Climate change or no climate change, crude production is going up spectacularly
If you are at all concerned about the effect of the consumption of fossil fuels on climate change, brace yourself. It is inevitably going to grow dramatically, and soon.
By 2020 – just eight years, according to a little-noticed research paper publikshed in June for the UK-based energy company BP by Harvard University’s Leonardo Maugeri, the world will be producing 49 million more barrels per day of crude and natural gas liquids than it is today.
Peak oil, that point when the world reaches its maximum rate of extraction and production begins terminal decline, apparently is nowhere on the horizon, according to the 86-page paper, produced for Harvard’s Belford Center for Science and International Affairs and titled Oil: The next Revolution.
The global implications of Maugeri’s research are frightening. Will Hickey, a Fulbright professor of energy and human resources and associate professor of management at Solbridge International School of Business in Daejeon, South Korea, pointed out in a YaleGlobal article carried in Asia Sentinel on Oct. 12 that arctic ice is melting and altering global weather, with seas rising and wildfires increasing, and governments are simply ignoring the signs. A progressive tax on carbon emissions is absolutely essential, climate scientists say, but no governments are willing to dare the political fallout from instituting one anywhere.
The American environmentalist and journalist Bill McKibben, writing this month in Rolling Stone magazine, pointed out that May was the 327th consecutive month in which the temperature of the entire globe exceeded the 20th-century average, the odds of which occurring by simple chance were 3.7 x 1099, “a number considerably larger than the number of stars in the universe.”
Maugeri is hardly blind to the implications. Indeed, he writes, “A revolution in environmental and emission-curbing technologies is required to sustain the development of most unconventional oils – along with strong enforcement of existing rules. Without such a revolution, a continuous clash between the industry and environmental groups will force the governments to delay or constrain the development of new projects.” There seems to be no impetus for any such revolution, however, as both McKibben and Hickey argue. Instead, there is a wholesale campaign on the part of every country on the planet to find more fossil fuel resources and burn them. And they seem to be exceeding far beyond expectations. Fears at the turn of the century that fossil fuel production would be in terminal decline appear to be unfounded.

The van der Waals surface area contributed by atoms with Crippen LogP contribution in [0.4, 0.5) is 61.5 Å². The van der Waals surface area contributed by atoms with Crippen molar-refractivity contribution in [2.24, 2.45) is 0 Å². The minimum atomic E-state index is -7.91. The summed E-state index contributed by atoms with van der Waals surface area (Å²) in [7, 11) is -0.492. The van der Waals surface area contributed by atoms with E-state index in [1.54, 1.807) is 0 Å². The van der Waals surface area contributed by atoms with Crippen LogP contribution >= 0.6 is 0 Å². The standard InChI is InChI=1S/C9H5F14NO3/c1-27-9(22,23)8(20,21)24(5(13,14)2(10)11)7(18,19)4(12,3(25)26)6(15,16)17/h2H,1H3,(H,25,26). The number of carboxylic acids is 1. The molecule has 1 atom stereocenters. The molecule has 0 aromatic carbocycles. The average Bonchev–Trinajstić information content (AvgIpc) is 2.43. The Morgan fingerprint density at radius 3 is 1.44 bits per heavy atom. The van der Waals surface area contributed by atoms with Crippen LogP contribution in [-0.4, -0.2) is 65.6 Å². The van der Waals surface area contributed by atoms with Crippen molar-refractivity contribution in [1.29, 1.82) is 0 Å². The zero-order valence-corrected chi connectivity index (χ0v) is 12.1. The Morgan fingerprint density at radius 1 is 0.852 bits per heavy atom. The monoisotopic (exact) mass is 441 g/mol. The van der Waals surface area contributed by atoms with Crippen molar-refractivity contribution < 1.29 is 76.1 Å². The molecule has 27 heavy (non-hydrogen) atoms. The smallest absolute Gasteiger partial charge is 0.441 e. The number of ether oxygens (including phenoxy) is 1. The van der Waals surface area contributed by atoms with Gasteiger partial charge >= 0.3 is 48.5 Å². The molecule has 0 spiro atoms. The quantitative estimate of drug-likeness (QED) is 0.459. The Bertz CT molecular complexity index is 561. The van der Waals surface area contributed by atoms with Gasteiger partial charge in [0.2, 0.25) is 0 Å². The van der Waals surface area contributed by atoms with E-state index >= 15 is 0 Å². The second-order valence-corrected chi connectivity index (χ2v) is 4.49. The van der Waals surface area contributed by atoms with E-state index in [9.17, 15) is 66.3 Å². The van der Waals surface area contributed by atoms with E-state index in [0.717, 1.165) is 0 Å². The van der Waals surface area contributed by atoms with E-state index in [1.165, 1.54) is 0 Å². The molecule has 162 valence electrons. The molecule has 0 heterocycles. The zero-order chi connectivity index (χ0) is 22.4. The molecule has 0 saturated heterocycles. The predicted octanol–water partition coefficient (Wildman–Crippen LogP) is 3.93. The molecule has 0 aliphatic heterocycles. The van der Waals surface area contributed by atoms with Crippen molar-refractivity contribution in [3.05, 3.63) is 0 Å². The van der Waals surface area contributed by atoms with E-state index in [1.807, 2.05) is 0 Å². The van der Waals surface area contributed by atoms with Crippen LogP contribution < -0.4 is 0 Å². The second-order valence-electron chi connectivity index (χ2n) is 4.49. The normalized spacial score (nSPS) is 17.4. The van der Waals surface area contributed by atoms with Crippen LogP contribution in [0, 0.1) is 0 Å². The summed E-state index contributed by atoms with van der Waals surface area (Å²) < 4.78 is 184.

Maugeri acknowledges that his analysis could be subject to a significant margin of error, brought on by a possible new worldwide recession, a drastic retraction of the Chinese economy, a sudden resolution of the major political tensions affecting a big oil producer, or a collapse of the price of oil to below US$70 per barrel for benchmark Brent crude, the price at which most new technologies, like shale oil recovery, are viable.
However, the Internattional Energy Agency's mostr recent Mid-term Report on oil through 2017, while less willing to forecast in such specific terms, indicates that so-called unconventional oil in oil shale is growing significantly in North America. The forecast expects aggregate oil supplies to increase by 9.3 milliion barrels per day through 2017, with about 40 percent of liquids growth coming from North American oil sands or light tight oil production.
Maugeri writes that: “This oil revival is spurred by an unparalleled investment cycle that started in 2003 and has reached its climax from 2010 on, with three-year investments in oil and gas exploration and production of more than US$1.5 trillion.” Fossil fuel production, he argues, is in for an unprecedented upsurge, with capacity of 110.6 million barrels of production per day, up from 93 million bpd in 2011.